The ground reaction forces during moderately paced runs can be intense post injury or postpartum. The pelvic floor has a lot of functions during every day life and movements, so when you add 1.6-3.9 times your bodyweight created by running at a moderate pace, it may not be able to adapt. When the pelvic floor isn’t strong, supple and reactive during impact movements you may begin to notice symptoms.

Running can be relaxing for a lot of people, especially postpartum women. It gives them some time away from home, helps to reduce stress and build strength in their new postpartum body. However, some complications may arise if you jump right back into running a little too soon. Experiencing leaking and/or heaviness in the pelvic region while running is common postpartum, but is NOT NORMAL. These symptoms may also be present during pregnancy and are also NOT NORMAL.

Of course things are changing during pregnancy and following birth. One of the biggest changes is what is happening in the pelvic floor. During pregnancy the pelvic floor is having to adapt to the increased demand being put on it from the weight of the baby, the weight of the placenta and the increased fluid in your body. It is ultimately trying to do it’s very best, compensating for the daily changes happening in our body. The literature suggests that women do not begin a return to run program until at least 12 weeks postpartum, at the earliest. A low impact exercise and recovery program would be ideal within the first 3 months to build a foundation.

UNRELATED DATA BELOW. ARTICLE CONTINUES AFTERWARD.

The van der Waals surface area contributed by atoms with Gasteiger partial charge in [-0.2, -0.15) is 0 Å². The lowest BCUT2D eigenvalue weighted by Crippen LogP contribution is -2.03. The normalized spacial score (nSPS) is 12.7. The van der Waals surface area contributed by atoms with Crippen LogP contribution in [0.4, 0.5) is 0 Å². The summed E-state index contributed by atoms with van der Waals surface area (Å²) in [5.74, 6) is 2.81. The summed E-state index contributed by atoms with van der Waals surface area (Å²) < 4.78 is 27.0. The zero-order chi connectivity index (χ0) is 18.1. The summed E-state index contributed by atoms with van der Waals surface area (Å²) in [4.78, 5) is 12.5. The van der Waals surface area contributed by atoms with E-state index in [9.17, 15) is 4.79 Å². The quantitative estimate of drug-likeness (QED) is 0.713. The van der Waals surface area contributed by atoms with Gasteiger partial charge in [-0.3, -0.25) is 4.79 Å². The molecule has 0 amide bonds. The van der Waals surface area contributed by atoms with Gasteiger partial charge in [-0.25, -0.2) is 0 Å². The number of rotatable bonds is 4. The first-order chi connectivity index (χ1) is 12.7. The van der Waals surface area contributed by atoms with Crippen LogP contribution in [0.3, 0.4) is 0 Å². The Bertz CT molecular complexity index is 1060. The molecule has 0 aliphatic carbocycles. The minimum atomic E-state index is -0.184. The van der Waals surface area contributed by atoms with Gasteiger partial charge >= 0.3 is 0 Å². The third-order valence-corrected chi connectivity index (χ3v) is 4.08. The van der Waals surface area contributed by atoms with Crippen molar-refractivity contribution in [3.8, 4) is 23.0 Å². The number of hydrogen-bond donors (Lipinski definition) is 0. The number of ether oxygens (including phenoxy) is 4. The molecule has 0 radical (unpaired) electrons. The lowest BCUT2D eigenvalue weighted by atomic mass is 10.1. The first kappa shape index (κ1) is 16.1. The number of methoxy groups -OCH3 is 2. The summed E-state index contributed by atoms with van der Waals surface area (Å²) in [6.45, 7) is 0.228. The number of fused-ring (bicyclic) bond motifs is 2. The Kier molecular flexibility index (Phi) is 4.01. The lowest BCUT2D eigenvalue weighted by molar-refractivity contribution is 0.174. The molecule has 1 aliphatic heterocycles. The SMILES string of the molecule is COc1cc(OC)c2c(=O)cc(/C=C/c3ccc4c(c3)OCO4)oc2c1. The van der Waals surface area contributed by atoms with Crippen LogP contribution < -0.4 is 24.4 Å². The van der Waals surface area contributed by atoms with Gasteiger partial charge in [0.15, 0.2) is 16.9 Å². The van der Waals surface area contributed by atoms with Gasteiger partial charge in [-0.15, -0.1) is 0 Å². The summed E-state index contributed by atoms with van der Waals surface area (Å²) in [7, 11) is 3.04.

If you are experiencing incontinence or heaviness in your pelvis while running there are things that you can do to help! Check out THIS SCREEN VIDEO and let us know if you had any pain, discomfort, heaviness or incontinence while performing any of the movements.

Be sure to go back to my previous posts on STRENGTH and BALANCE as well.

If you are, give us a call!